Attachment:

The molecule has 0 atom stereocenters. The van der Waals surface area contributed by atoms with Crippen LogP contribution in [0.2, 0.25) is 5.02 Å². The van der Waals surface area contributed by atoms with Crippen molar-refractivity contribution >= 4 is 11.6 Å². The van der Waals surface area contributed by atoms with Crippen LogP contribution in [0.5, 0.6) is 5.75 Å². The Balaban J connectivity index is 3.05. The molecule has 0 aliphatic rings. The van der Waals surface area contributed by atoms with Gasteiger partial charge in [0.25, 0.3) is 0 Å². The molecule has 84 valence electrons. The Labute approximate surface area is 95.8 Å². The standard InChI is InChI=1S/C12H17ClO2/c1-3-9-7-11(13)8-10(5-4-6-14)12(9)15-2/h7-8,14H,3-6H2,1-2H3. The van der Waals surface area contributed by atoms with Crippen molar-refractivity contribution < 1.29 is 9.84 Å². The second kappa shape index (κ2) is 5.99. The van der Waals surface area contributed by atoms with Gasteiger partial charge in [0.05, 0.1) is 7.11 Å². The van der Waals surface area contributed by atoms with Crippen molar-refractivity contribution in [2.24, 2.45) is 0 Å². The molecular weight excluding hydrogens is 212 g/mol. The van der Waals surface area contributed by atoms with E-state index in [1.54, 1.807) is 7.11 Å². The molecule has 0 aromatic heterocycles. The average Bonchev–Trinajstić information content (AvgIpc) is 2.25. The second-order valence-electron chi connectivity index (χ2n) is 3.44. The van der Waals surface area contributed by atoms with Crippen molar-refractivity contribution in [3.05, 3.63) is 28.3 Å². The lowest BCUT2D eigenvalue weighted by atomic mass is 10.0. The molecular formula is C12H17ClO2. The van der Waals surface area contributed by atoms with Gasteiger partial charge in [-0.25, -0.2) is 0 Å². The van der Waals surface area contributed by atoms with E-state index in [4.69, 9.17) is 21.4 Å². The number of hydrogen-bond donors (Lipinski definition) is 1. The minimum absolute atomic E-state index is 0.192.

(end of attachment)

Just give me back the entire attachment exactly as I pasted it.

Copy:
The molecule has 0 atom stereocenters. The van der Waals surface area contributed by atoms with Crippen LogP contribution in [0.2, 0.25) is 5.02 Å². The van der Waals surface area contributed by atoms with Crippen molar-refractivity contribution >= 4 is 11.6 Å². The van der Waals surface area contributed by atoms with Crippen LogP contribution in [0.5, 0.6) is 5.75 Å². The Balaban J connectivity index is 3.05. The molecule has 0 aliphatic rings. The van der Waals surface area contributed by atoms with Gasteiger partial charge in [0.25, 0.3) is 0 Å². The molecule has 84 valence electrons. The Labute approximate surface area is 95.8 Å². The standard InChI is InChI=1S/C12H17ClO2/c1-3-9-7-11(13)8-10(5-4-6-14)12(9)15-2/h7-8,14H,3-6H2,1-2H3. The van der Waals surface area contributed by atoms with Crippen molar-refractivity contribution < 1.29 is 9.84 Å². The second kappa shape index (κ2) is 5.99. The van der Waals surface area contributed by atoms with Gasteiger partial charge in [0.05, 0.1) is 7.11 Å². The van der Waals surface area contributed by atoms with Crippen molar-refractivity contribution in [2.24, 2.45) is 0 Å². The molecular weight excluding hydrogens is 212 g/mol. The van der Waals surface area contributed by atoms with E-state index in [1.54, 1.807) is 7.11 Å². The molecule has 0 aromatic heterocycles. The average Bonchev–Trinajstić information content (AvgIpc) is 2.25. The second-order valence-electron chi connectivity index (χ2n) is 3.44. The van der Waals surface area contributed by atoms with Crippen molar-refractivity contribution in [3.05, 3.63) is 28.3 Å². The lowest BCUT2D eigenvalue weighted by atomic mass is 10.0. The molecular formula is C12H17ClO2. The van der Waals surface area contributed by atoms with Gasteiger partial charge in [-0.25, -0.2) is 0 Å². The van der Waals surface area contributed by atoms with E-state index in [4.69, 9.17) is 21.4 Å². The number of hydrogen-bond donors (Lipinski definition) is 1. The minimum absolute atomic E-state index is 0.192.